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Endodontic treatment can take one to two weeks as at least two appointments are required to complete the procedure. Before starting root canal therapy, your dentist will discuss the surgery, explain the risks and any concerns you may have. Talk to Dr Wilcox or Dr Cooke about any concerns you have and the options available to you.

what happens in a root canal treatment?

There are four parts to root canal therapy:


To ensure your comfort during the procedure, your dentist will discuss the anaesthetic options with you. In most cases you will be sedated using local anaesthetic and nitrous oxide (happy gas), which completely numbs the area around the tooth before any treatment begins.

Once your tooth and surrounding gums are completely numbed, a dental dam is place over the tooth and surrounding area to sterilize and prevent saliva from entering the area where the dentist will be working. The tooth that needs work will protrude through a hole punched in the dental dam, isolating it from the rest of your mouth. Your dentist will take an x-ray and measure the depth of the canal to ensure the whole cavity is thoroughly cleaned out.

Cleaning the root canal

In order to access the pulp chamber and root canals, your dentist will use specialised tools to drill a small hole through the top of the tooth. Once access is gained, all of the tooth canals and chamber are completely cleaned of dead or dying tissue and nerves. This is done using fine instruments called endodontic files, similar to wire brushes, and should be completely pain free thanks to the sedation.

When the pulp and nerves are removed, the tooth itself can no longer feel any pain. To prevent the problem from repeating, the inside of the tooth is flushed with disinfectant and antibacterial wash to remove any excess bacteria. The final step to cleaning is to dress the canals with an antibacterial solution before covering the tooth with a temporary seal to protect it before the permanent filling can be fitted. Depending on the fragility of your tooth, your dentist may need to fit a metal band around the tooth to prevent it from fracturing while the tooth is hollow.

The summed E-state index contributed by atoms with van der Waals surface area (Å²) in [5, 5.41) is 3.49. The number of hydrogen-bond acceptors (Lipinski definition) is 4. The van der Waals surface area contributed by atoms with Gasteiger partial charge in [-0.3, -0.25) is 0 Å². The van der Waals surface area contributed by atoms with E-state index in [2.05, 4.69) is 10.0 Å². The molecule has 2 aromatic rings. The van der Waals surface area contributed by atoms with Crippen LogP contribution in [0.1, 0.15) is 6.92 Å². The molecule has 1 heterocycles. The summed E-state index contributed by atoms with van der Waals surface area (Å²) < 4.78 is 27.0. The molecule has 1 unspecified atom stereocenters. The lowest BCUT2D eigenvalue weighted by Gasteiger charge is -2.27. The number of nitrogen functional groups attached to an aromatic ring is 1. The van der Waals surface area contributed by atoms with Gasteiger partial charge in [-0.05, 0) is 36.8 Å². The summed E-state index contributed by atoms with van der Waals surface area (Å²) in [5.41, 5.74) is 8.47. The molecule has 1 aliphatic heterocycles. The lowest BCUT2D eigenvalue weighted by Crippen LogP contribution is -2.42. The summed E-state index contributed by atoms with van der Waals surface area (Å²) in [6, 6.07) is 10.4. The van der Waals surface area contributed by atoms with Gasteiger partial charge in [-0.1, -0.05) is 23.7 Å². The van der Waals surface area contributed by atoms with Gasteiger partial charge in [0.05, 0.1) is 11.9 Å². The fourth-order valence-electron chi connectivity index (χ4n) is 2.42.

Follow these steps to care for your tooth after the first procedure:

icon fork and spoon Avoid eating until the anaesthetic has worn off or you may damage your mouth without realising
swelling in the gums Avoid chewing in the area of your mouth where the treated tooth is until the treatment is completed (tooth sealed and a new crown fitted)
icon tooth brush Brush and floss your teeth regularly as you normally would
tooth with dental filling The temporary filling may wear down before your second appointment. If you believe it has completely dissolved, contact your dentist immediately

Filling the root canal

At your second appointment, your tooth is uncovered and once again flushed with an antibacterial wash. A rubber-like material called gutta-percha is then filled into the root canal tightly to seal them. If your dentist is concerned about the strength of your tooth, a metal or strong plastic support post may be inserted into one of the root canals to stabilise the tooth.

When the procedure is complete, a filling material will be placed to seal the access hole. In some cases your dentist may recommended a crown be placed over the top of the tooth to protect and strengthen it. This prevents fractures and keeps bacteria out.

Post treatment pain management

Following your root canal treatment you will need to take precautions to ensure your tooth heals properly from the procedure. If infection or an abscess were present, your dentist may prescribe antibiotics to treat and prevent further infection. It is normal to experience minor discomfort for a few days following the treatment, and this can usually be treated with over the counter painkillers such as ibuprofen and paracetamol. You will be required to visit your dentist for regular checkups and x-rays following the treatment, to ensure there is no sign of infection in or around the tooth.